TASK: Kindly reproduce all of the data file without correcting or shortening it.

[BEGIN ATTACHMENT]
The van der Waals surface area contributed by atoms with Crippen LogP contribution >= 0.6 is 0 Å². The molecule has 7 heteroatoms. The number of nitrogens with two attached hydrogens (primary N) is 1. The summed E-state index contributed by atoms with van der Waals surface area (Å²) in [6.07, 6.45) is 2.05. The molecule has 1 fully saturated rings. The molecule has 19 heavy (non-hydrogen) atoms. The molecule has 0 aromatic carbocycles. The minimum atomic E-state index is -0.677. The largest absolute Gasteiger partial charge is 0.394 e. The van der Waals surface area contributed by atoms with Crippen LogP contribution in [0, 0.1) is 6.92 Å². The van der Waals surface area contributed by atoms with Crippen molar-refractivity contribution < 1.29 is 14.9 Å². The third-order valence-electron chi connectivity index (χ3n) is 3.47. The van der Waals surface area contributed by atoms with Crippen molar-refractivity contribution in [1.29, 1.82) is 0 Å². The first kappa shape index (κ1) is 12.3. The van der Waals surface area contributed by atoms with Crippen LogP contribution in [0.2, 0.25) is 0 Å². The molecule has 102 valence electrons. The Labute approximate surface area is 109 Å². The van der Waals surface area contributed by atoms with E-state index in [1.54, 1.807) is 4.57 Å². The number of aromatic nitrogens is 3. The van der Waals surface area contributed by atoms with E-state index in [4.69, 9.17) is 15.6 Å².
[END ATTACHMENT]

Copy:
The van der Waals surface area contributed by atoms with Crippen LogP contribution >= 0.6 is 0 Å². The molecule has 7 heteroatoms. The number of nitrogens with two attached hydrogens (primary N) is 1. The summed E-state index contributed by atoms with van der Waals surface area (Å²) in [6.07, 6.45) is 2.05. The molecule has 1 fully saturated rings. The molecule has 19 heavy (non-hydrogen) atoms. The molecule has 0 aromatic carbocycles. The minimum atomic E-state index is -0.677. The largest absolute Gasteiger partial charge is 0.394 e. The van der Waals surface area contributed by atoms with Crippen LogP contribution in [0, 0.1) is 6.92 Å². The van der Waals surface area contributed by atoms with Crippen molar-refractivity contribution < 1.29 is 14.9 Å². The third-order valence-electron chi connectivity index (χ3n) is 3.47. The van der Waals surface area contributed by atoms with Crippen molar-refractivity contribution in [1.29, 1.82) is 0 Å². The first kappa shape index (κ1) is 12.3. The van der Waals surface area contributed by atoms with Crippen LogP contribution in [0.2, 0.25) is 0 Å². The molecule has 102 valence electrons. The Labute approximate surface area is 109 Å². The van der Waals surface area contributed by atoms with E-state index in [1.54, 1.807) is 4.57 Å². The number of aromatic nitrogens is 3. The van der Waals surface area contributed by atoms with E-state index in [4.69, 9.17) is 15.6 Å².